March 15, 2004 San Jose, CA--EZchip Technologies, a subsidiary of LanOptics Ltd., is disclosing details of its NP-2 family of network processors. The first two models of the NP-2 family consist of NP-2s, a 10-Gigabit Ethernet/SONET/SDH device, and NP-2e, a 10-Gigabit Ethernet-only device. Both NP-2 devices integrate a 10-Gbit/sec duplex network processor (NPU), classification engines, two traffic managers, ten 1-Gbit/sec media access controllers (MACs) and one 10-Gbit/sec MAC in a single chip. The NP-2s also features two SPI4.2 interfaces with up to 192 channels.
Sampling for both NP-2 devices is slated for the fourth quarter of 2004, using TSMC 0.13 micron process. The NP-2s is priced at $795 and the NP-2e at $595 in quantities. NP-2 is based on the proven architecture of the now in production NP-1c, uses the same simple programming model and is software compatible to the NP-1c. A previously announced model of the NP-2, integrating TCP offload and security engines to address the services market, is expected to sample next year. Additional NP-2 models targeting both lower and higher speeds than 10 Gbits/sec as well as other market segments will be announced separately.
"The NP-2 builds on the success of the NP-1c while reducing system chip count, cost, and power," noted Linley Gwennap, principal analyst of The Linley Group. "The NP-2 is the first announced chip to combine a network processor and traffic manager for full-duplex 10-Gbit/sec applications. It enables a lower system cost and far lower system power than any 10-Gbit/sec NPU available today."
"EZchip continues its thrust forward to lead the network processors market," said Eli Fruchter, president and chief executive of EZchip. "NP-2 solidifies our 10-Gbit/sec NPU leadership established with the NP-1c by furthering the integration and reducing the system chip count, power, and cost. The NP-2s and NP-2e are first in a family of highly integrated network processors that will address more market segments and more speeds. By integrating all of the key line card components into a single chip, the NP-2 addresses a wide range of networking applications in the wide area network, metro area network, and data center. Specifically in the cost-sensitive metro segment, the NP-2 can win over other network processors with its unmatched integration and over non-programmable network ASICs with the unlimited flexibility it provides."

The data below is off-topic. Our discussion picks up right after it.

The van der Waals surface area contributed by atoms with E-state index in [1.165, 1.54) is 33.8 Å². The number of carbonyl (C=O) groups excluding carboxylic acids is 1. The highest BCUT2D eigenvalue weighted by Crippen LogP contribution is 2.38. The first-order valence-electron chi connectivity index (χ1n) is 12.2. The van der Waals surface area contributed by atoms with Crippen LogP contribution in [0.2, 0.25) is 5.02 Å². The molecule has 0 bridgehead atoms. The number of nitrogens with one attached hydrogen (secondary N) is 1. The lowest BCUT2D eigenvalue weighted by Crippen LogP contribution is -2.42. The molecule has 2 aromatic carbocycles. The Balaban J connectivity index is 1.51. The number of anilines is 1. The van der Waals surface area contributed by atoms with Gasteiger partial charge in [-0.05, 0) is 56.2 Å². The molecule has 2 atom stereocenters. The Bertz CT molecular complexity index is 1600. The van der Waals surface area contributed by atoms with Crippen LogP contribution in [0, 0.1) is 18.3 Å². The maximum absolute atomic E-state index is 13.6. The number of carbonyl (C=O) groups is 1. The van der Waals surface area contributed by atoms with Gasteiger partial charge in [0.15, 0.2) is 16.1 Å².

The NP-2 is a highly integrated network processor family featuring 10-Gbit/sec full-duplex processing in a single-chip. The NP-2 integrates several functions that would normally be found in separate chips: 7-Layer 10-Gbit/sec duplex processing, classification search engines, two traffic managers for ingress and egress traffic management, ten 1-Gbit/sec and one 10-Gbit/sec Ethernet MACs and two duplex SPI4.2 interfaces. The NP-2 uses commodity DRAM for all its lookup tables, frame memory, and traffic management control to minimize system cost and power dissipation. For maximum flexibility a choice of DRAM technologies are supported: SDRAM DDR-II, FCRAM-II and RLDRAM-II.
Integrated classification search engines eliminate the need for expensive and power-hungry CAMs or even SRAMs. All types of look-up and classification tables are stored in low-cost low-power DRAM and provide large headroom for application scaling. Two traffic managers provide advanced quality of service by supporting DiffServ and IntServ services and a wide variety of mechanisms including: per-flow metering, policing and shaping, WRED congestion avoidance, as well as priority or WFQ hierarchical scheduling. For accurate bandwidth control, a separate traffic manager is provided for both the ingress and egress traffic flows enabling traffic shaping and scheduling after processing has been completed, and prior to transmission to the network ports or switch fabric. Each of the traffic managers with its associated memory chips can be bypassed in applications that use external traffic managers.
The on-chip MACs provide direct connection to ten 1-Gbit/sec and one 10-Gbit/sec Ethernet ports eliminating the need for external MACs. The two SPI4.2 interfaces can bypass the integrated MACs and provide flexibility to connect to switch fabrics and Ethernet or SONET/SDH framers. Up to 192 channels are available supporting virtual concatenation and hitless bandwidth allocation through the link capacity adjustment scheme (LCAS).
The NP-2s with Ethernet and SPI4.2 interfaces and NP-2e with Ethernet-only interfaces will sample in the fourth quarter of 2004. Other NP-2 models targeting lower and higher speeds than 10-Gigabit as well as other market segments will be announced separately.